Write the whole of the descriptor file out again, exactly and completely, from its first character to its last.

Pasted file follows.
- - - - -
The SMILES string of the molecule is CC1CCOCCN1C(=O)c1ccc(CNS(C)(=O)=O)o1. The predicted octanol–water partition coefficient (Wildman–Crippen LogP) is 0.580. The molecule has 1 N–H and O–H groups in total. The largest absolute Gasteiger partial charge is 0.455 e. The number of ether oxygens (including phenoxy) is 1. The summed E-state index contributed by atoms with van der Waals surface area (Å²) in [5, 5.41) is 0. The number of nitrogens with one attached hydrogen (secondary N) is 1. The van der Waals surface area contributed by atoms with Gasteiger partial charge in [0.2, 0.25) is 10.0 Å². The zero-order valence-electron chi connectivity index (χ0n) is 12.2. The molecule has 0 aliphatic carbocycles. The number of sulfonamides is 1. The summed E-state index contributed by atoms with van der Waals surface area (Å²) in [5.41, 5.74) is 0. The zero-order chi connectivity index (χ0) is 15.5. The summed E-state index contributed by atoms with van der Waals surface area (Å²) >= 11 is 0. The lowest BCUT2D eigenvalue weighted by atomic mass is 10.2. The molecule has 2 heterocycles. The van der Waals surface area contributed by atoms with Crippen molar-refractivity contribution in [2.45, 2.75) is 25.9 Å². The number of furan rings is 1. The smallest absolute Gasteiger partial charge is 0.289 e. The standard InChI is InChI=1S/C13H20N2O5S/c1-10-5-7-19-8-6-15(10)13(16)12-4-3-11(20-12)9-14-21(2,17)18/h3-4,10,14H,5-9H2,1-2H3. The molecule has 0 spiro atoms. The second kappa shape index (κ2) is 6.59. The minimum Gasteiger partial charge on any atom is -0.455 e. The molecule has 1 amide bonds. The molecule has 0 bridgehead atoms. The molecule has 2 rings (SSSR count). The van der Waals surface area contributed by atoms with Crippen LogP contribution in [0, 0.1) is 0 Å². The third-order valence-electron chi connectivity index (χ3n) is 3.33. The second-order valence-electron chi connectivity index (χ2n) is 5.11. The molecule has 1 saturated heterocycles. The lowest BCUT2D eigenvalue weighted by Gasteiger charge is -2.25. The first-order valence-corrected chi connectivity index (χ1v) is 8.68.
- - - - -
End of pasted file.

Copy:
The SMILES string of the molecule is CC1CCOCCN1C(=O)c1ccc(CNS(C)(=O)=O)o1. The predicted octanol–water partition coefficient (Wildman–Crippen LogP) is 0.580. The molecule has 1 N–H and O–H groups in total. The largest absolute Gasteiger partial charge is 0.455 e. The number of ether oxygens (including phenoxy) is 1. The summed E-state index contributed by atoms with van der Waals surface area (Å²) in [5, 5.41) is 0. The number of nitrogens with one attached hydrogen (secondary N) is 1. The van der Waals surface area contributed by atoms with Gasteiger partial charge in [0.2, 0.25) is 10.0 Å². The zero-order valence-electron chi connectivity index (χ0n) is 12.2. The molecule has 0 aliphatic carbocycles. The number of sulfonamides is 1. The summed E-state index contributed by atoms with van der Waals surface area (Å²) in [5.41, 5.74) is 0. The zero-order chi connectivity index (χ0) is 15.5. The summed E-state index contributed by atoms with van der Waals surface area (Å²) >= 11 is 0. The lowest BCUT2D eigenvalue weighted by atomic mass is 10.2. The molecule has 2 heterocycles. The van der Waals surface area contributed by atoms with Crippen molar-refractivity contribution in [2.45, 2.75) is 25.9 Å². The number of furan rings is 1. The smallest absolute Gasteiger partial charge is 0.289 e. The standard InChI is InChI=1S/C13H20N2O5S/c1-10-5-7-19-8-6-15(10)13(16)12-4-3-11(20-12)9-14-21(2,17)18/h3-4,10,14H,5-9H2,1-2H3. The molecule has 0 spiro atoms. The second kappa shape index (κ2) is 6.59. The minimum Gasteiger partial charge on any atom is -0.455 e. The molecule has 1 amide bonds. The molecule has 0 bridgehead atoms. The molecule has 2 rings (SSSR count). The van der Waals surface area contributed by atoms with Crippen LogP contribution in [0, 0.1) is 0 Å². The third-order valence-electron chi connectivity index (χ3n) is 3.33. The second-order valence-electron chi connectivity index (χ2n) is 5.11. The molecule has 1 saturated heterocycles. The lowest BCUT2D eigenvalue weighted by Gasteiger charge is -2.25. The first-order valence-corrected chi connectivity index (χ1v) is 8.68.